Govt reduces value of purchased MDB water

A chance discovery has left irrigation communities furious and the goodwill generated by MDBA Chairman, Craig Knowles, is evaporating, according to National Irrigators’ Council chief executive Tom Chesson.
Nanjing Night Net

“Without telling anyone, the Commonwealth Water Department has in the latest update of water purchases on its website, changed the way they work out the reliability of the water they have purchased,” he said.

“The practical effect of this is that at the stroke of a pen the water already recovered by the Government has been significantly reduced in some valleys.”

In one example on August 31, 2011, 19,000 megalitres of water bought by the taxpayers for nearly $20 million, the expected annual average volume of water available for the environment was 3,629 megalitres, while under the new system it is now expected to be 172 megalitres.

“Communities in valleys such as the Murrumbidgee, Murray (NSW, Victoria and SA), Lachlan, and the Goulburn-Broken will have to be stripped of more water to make up the difference,” Mr Chesson said.

“We are very concerned that the Government is yet again moving the goal posts. We thought that after the reaction to the Guide, Basin communities had made their views clear.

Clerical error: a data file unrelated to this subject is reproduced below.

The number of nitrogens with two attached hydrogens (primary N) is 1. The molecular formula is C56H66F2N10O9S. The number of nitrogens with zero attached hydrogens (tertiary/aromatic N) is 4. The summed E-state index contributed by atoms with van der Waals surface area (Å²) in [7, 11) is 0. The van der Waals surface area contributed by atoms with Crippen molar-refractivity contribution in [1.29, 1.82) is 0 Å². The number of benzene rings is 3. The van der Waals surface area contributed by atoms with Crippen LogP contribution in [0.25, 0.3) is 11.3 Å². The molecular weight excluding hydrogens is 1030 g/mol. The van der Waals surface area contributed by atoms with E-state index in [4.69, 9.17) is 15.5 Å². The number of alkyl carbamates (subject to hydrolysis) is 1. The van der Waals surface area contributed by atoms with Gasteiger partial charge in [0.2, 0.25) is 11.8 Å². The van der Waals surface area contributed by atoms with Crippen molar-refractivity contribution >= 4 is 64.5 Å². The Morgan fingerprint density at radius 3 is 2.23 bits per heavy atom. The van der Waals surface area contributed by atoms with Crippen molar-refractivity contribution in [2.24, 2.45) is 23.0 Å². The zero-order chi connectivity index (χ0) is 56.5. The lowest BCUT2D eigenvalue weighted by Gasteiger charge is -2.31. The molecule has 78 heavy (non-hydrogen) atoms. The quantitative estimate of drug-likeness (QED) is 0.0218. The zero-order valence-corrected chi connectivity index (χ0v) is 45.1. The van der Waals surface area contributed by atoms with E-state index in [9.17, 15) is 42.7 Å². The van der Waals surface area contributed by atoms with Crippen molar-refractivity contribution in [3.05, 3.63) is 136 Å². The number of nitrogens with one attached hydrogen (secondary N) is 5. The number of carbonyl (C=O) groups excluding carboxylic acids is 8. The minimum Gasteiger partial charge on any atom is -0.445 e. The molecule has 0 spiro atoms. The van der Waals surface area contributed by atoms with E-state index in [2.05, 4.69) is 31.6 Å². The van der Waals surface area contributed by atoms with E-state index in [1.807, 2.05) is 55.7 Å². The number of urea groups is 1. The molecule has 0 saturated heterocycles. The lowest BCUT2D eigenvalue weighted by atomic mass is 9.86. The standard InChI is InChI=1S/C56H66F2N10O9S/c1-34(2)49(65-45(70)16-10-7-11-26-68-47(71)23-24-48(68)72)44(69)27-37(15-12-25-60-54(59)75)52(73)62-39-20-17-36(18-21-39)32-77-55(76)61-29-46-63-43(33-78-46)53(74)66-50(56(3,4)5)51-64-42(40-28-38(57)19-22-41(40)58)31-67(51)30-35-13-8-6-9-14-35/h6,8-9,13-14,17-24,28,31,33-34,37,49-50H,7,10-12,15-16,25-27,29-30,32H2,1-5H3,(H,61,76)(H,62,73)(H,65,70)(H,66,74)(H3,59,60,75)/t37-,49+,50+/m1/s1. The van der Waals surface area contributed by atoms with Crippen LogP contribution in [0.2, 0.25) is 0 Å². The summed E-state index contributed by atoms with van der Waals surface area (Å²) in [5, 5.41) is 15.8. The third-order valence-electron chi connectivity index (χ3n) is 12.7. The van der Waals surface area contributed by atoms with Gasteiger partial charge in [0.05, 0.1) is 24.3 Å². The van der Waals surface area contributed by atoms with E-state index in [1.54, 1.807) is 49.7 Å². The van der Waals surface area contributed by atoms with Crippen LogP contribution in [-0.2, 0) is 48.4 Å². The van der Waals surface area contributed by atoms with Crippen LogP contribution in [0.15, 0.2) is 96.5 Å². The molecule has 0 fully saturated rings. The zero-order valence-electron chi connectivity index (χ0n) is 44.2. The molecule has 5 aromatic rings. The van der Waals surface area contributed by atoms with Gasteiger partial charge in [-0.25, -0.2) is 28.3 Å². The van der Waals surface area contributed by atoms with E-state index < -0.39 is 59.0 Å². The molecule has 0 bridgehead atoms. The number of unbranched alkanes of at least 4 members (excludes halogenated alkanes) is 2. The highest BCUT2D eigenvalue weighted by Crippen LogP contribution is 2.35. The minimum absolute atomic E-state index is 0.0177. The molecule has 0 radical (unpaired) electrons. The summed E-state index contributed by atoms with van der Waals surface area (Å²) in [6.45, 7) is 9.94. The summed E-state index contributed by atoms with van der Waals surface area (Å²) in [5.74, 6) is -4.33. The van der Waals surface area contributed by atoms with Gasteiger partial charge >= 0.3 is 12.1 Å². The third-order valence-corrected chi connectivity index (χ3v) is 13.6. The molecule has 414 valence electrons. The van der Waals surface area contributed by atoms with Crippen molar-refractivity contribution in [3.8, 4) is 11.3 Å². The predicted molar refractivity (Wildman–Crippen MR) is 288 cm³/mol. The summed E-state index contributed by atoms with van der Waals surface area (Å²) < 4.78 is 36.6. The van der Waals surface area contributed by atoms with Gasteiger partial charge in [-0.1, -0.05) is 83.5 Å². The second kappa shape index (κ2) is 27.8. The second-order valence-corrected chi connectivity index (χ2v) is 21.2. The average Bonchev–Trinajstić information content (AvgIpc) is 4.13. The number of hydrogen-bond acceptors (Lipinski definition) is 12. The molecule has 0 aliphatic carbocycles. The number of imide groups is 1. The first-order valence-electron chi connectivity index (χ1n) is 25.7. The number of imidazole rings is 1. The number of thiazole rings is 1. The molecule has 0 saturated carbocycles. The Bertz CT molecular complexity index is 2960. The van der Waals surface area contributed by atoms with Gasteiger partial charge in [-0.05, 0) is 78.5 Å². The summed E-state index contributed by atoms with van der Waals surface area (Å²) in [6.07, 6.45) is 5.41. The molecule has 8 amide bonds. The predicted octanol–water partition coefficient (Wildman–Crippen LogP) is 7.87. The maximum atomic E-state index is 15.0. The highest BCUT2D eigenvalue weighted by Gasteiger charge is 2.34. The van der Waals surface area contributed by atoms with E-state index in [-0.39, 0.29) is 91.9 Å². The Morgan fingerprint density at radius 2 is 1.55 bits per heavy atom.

“If it is the case that the MBDA has taken into account the new conversion factors suddenly being used by the Commonwealth Water Department, then why hasn’t anyone had the courtesy to tell the families whose lives will be directly affected that the rules had been changed?

“We know that a bad Basin Plan will cost thousands of jobs, force up food prices for all Australians and threaten the viability of family farms and regional communities.

“Communities are also questioning why the MDBA has decided to use 2009 as the benchmark year, as there is a growing perception that only 900 gigalitres of water has been recovered from food and fibre producers which is simply not true.

“Since 2004 nearly 2 million megalitres of water has been recovered from irrigators, including the water which was recently used to flood the Snowy River.

Mr Chesson said it was astounding that such a fundamental issue as conversion factors for water reliability was still being changed this late in a drawn out process.

“The Commonwealth needs to explain how it came to these new numbers.”

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